Have you ever been told you need to, "Own the space?"
What does that actually mean?
Let's first discuss what we mean by "space." We tend to think of space as what is contained within the four walls we're communicating in. But space is not contained by walls. You can enlarge or shrink the space, affecting how it feels to others.
By bringing awareness to it.
Have you ever gone out to eat with someone and felt as though they weren't "there?" One of two things are possible in that scenario: they are either in their head, shrinking the space so small that you feel left out, or they have taken in the entire restaurant into their awareness making you feel lost in it.
How you think about space affects how it feels.
Most presenters, when standing in front of an audience, are in their heads, and it shows. When you're thinking about your content or nervous about what you're about to say, you appear small and constricted to others.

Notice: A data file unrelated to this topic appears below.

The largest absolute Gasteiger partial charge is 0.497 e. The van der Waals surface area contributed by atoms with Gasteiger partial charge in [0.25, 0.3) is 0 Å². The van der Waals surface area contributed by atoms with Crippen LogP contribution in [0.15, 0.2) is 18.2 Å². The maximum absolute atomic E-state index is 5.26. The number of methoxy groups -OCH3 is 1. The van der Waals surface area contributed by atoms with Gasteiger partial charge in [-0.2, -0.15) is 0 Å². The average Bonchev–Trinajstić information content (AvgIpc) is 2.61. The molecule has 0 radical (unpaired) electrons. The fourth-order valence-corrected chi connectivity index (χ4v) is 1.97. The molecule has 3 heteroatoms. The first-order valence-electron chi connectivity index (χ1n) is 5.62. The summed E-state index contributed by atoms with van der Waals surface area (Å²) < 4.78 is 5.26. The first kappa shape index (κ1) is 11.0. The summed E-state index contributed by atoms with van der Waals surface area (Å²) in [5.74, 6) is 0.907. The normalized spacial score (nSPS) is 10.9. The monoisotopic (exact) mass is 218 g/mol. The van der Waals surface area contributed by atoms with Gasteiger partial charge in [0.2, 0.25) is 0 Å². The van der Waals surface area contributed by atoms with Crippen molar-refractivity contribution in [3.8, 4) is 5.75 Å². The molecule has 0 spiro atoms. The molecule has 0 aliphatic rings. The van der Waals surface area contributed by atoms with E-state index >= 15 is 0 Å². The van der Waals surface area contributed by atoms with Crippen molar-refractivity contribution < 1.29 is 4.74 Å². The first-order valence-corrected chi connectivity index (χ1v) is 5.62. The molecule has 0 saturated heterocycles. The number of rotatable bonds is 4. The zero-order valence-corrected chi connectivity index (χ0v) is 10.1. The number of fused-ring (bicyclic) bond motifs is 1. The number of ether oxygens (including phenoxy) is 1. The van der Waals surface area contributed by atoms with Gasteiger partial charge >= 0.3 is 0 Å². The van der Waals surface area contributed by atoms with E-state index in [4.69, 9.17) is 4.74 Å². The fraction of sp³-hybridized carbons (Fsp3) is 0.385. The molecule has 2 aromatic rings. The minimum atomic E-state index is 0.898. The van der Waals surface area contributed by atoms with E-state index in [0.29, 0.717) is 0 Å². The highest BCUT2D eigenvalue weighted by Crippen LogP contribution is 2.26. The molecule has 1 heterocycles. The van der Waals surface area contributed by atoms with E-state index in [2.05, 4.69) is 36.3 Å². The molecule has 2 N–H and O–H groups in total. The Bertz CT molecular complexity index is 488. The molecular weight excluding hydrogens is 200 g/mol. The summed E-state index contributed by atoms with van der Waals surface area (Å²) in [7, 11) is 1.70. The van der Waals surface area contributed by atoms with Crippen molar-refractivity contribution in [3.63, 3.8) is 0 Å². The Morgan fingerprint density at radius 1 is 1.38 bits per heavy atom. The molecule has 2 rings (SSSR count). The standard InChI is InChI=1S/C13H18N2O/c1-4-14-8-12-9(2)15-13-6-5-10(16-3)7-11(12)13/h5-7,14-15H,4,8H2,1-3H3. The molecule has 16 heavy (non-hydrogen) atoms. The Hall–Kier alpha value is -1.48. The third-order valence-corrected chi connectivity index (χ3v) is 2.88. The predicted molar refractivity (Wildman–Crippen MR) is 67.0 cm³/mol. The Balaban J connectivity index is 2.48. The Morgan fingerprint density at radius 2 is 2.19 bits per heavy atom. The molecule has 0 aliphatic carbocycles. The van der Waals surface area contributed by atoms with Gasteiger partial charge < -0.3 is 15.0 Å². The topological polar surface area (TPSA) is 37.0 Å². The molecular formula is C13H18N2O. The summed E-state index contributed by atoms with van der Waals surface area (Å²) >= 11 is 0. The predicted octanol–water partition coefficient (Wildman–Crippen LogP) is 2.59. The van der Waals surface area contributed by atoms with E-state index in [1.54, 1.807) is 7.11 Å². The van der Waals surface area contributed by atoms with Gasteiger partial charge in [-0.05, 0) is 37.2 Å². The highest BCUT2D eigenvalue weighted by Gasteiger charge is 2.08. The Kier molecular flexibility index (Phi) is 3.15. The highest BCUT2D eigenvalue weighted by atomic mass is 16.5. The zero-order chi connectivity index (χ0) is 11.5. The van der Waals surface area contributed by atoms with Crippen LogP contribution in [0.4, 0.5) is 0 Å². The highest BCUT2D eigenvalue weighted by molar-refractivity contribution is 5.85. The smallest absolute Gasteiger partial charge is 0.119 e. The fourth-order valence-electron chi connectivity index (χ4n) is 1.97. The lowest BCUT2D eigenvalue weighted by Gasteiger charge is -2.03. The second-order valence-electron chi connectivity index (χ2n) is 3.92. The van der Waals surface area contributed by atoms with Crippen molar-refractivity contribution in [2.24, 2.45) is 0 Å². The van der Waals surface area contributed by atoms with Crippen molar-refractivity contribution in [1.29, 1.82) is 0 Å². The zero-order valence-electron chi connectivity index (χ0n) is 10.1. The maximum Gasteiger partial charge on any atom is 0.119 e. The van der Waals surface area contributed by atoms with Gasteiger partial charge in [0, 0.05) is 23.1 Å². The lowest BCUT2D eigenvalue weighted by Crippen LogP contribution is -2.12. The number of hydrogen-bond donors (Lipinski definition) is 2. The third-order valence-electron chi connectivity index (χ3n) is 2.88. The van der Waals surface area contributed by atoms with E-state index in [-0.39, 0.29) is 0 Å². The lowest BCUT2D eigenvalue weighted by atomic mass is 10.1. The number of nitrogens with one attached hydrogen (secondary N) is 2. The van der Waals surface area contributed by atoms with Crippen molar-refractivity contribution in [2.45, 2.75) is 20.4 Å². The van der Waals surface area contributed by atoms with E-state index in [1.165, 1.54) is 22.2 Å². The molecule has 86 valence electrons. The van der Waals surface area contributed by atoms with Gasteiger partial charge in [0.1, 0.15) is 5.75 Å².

However, when you expand your sense of space, bringing in the entire room and its occupants, and maybe even the hallway outside or the entire building, you expand. You appear large and in charge to others.
But you not only have to increase your awareness of space, you have to move as though you belong there.
That means no side-stepping, no backing up, and no sashaying. (But do send video if you do this.) Just turn and walk normally. Use big gestures and pausing. This communicates to jurors, "I belong here. This is my space. Welcome."
And THAT is what it means to "own the space." Even if you are, however briefly, borrowing it from the judge. ;)
To learn more, give this podcast a listen.
Last week we discussed the first thing you can read: permission.
Today let's look at the second thing you can read: what mode jurors are in.
Every single communication situation tends to fall into one of two buckets: Issue & Relationship.
You're either tending to the relationship or dealing with an issue when conversing with someone.
Likewise, people tend to be in issue or relationship mode, depending on the circumstance. You can read this nonverbally.